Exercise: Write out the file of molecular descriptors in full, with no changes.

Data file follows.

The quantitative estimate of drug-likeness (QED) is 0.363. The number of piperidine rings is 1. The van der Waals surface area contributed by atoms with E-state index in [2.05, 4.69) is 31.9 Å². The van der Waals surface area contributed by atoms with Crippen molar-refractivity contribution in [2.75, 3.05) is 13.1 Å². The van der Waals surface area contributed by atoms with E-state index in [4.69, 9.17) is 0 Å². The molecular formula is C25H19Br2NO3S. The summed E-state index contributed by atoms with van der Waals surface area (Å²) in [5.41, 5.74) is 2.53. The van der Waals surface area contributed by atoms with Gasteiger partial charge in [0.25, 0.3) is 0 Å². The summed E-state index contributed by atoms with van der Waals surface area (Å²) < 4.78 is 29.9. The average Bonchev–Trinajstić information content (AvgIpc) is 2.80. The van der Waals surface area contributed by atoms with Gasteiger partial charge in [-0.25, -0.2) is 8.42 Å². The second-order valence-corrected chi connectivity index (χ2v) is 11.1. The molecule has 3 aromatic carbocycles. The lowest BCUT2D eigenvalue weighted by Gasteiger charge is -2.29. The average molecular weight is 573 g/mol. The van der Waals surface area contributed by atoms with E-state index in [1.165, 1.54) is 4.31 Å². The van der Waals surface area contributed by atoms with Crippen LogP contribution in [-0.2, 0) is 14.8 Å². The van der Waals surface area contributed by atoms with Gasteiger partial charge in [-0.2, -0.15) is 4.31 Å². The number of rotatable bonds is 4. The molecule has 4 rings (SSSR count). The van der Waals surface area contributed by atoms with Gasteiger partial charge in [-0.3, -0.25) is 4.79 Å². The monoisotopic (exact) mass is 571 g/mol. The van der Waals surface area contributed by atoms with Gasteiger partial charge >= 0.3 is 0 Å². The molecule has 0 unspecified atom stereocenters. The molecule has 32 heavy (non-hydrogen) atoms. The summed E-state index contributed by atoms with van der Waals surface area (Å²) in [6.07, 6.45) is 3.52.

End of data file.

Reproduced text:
The quantitative estimate of drug-likeness (QED) is 0.363. The number of piperidine rings is 1. The van der Waals surface area contributed by atoms with E-state index in [2.05, 4.69) is 31.9 Å². The van der Waals surface area contributed by atoms with Crippen molar-refractivity contribution in [2.75, 3.05) is 13.1 Å². The van der Waals surface area contributed by atoms with E-state index in [4.69, 9.17) is 0 Å². The molecular formula is C25H19Br2NO3S. The summed E-state index contributed by atoms with van der Waals surface area (Å²) in [5.41, 5.74) is 2.53. The van der Waals surface area contributed by atoms with Gasteiger partial charge in [0.25, 0.3) is 0 Å². The summed E-state index contributed by atoms with van der Waals surface area (Å²) < 4.78 is 29.9. The average Bonchev–Trinajstić information content (AvgIpc) is 2.80. The van der Waals surface area contributed by atoms with Gasteiger partial charge in [-0.25, -0.2) is 8.42 Å². The second-order valence-corrected chi connectivity index (χ2v) is 11.1. The molecule has 3 aromatic carbocycles. The lowest BCUT2D eigenvalue weighted by Gasteiger charge is -2.29. The average molecular weight is 573 g/mol. The van der Waals surface area contributed by atoms with E-state index in [1.165, 1.54) is 4.31 Å². The van der Waals surface area contributed by atoms with Crippen LogP contribution in [-0.2, 0) is 14.8 Å². The van der Waals surface area contributed by atoms with Gasteiger partial charge in [-0.2, -0.15) is 4.31 Å². The number of rotatable bonds is 4. The molecule has 4 rings (SSSR count). The van der Waals surface area contributed by atoms with Gasteiger partial charge in [-0.3, -0.25) is 4.79 Å². The monoisotopic (exact) mass is 571 g/mol. The van der Waals surface area contributed by atoms with Gasteiger partial charge >= 0.3 is 0 Å². The molecule has 0 unspecified atom stereocenters. The molecule has 32 heavy (non-hydrogen) atoms. The summed E-state index contributed by atoms with van der Waals surface area (Å²) in [6.07, 6.45) is 3.52.